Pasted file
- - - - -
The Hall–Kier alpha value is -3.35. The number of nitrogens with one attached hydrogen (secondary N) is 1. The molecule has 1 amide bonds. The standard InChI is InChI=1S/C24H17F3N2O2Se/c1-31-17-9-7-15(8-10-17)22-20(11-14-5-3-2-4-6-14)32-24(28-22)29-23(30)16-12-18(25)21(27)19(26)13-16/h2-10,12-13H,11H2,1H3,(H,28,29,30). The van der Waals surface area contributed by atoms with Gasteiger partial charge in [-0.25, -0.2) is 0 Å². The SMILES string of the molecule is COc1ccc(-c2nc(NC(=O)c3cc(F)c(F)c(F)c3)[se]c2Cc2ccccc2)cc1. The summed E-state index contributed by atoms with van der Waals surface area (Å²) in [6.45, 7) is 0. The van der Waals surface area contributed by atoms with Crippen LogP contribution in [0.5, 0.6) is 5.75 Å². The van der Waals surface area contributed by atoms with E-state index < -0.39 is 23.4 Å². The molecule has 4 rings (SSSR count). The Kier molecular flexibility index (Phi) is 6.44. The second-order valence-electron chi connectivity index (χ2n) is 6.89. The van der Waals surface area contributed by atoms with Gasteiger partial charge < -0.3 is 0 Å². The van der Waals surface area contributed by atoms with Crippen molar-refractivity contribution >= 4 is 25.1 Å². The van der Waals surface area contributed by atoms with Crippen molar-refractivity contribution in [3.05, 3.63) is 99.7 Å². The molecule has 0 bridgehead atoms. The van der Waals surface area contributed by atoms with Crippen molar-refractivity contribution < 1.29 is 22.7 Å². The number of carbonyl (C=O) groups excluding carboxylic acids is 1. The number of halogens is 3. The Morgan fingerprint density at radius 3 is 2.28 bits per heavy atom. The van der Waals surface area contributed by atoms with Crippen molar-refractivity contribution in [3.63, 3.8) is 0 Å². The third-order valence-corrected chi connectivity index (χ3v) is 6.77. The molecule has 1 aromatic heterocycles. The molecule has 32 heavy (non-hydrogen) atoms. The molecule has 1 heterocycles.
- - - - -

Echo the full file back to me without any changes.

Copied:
The Hall–Kier alpha value is -3.35. The number of nitrogens with one attached hydrogen (secondary N) is 1. The molecule has 1 amide bonds. The standard InChI is InChI=1S/C24H17F3N2O2Se/c1-31-17-9-7-15(8-10-17)22-20(11-14-5-3-2-4-6-14)32-24(28-22)29-23(30)16-12-18(25)21(27)19(26)13-16/h2-10,12-13H,11H2,1H3,(H,28,29,30). The van der Waals surface area contributed by atoms with Gasteiger partial charge in [-0.25, -0.2) is 0 Å². The SMILES string of the molecule is COc1ccc(-c2nc(NC(=O)c3cc(F)c(F)c(F)c3)[se]c2Cc2ccccc2)cc1. The summed E-state index contributed by atoms with van der Waals surface area (Å²) in [6.45, 7) is 0. The van der Waals surface area contributed by atoms with Crippen LogP contribution in [0.5, 0.6) is 5.75 Å². The van der Waals surface area contributed by atoms with E-state index < -0.39 is 23.4 Å². The molecule has 4 rings (SSSR count). The Kier molecular flexibility index (Phi) is 6.44. The second-order valence-electron chi connectivity index (χ2n) is 6.89. The van der Waals surface area contributed by atoms with Gasteiger partial charge < -0.3 is 0 Å². The van der Waals surface area contributed by atoms with Crippen molar-refractivity contribution >= 4 is 25.1 Å². The van der Waals surface area contributed by atoms with Crippen molar-refractivity contribution in [3.05, 3.63) is 99.7 Å². The molecule has 0 bridgehead atoms. The van der Waals surface area contributed by atoms with Crippen molar-refractivity contribution < 1.29 is 22.7 Å². The number of carbonyl (C=O) groups excluding carboxylic acids is 1. The number of halogens is 3. The Morgan fingerprint density at radius 3 is 2.28 bits per heavy atom. The van der Waals surface area contributed by atoms with Crippen molar-refractivity contribution in [3.63, 3.8) is 0 Å². The third-order valence-corrected chi connectivity index (χ3v) is 6.77. The molecule has 1 aromatic heterocycles. The molecule has 32 heavy (non-hydrogen) atoms. The molecule has 1 heterocycles.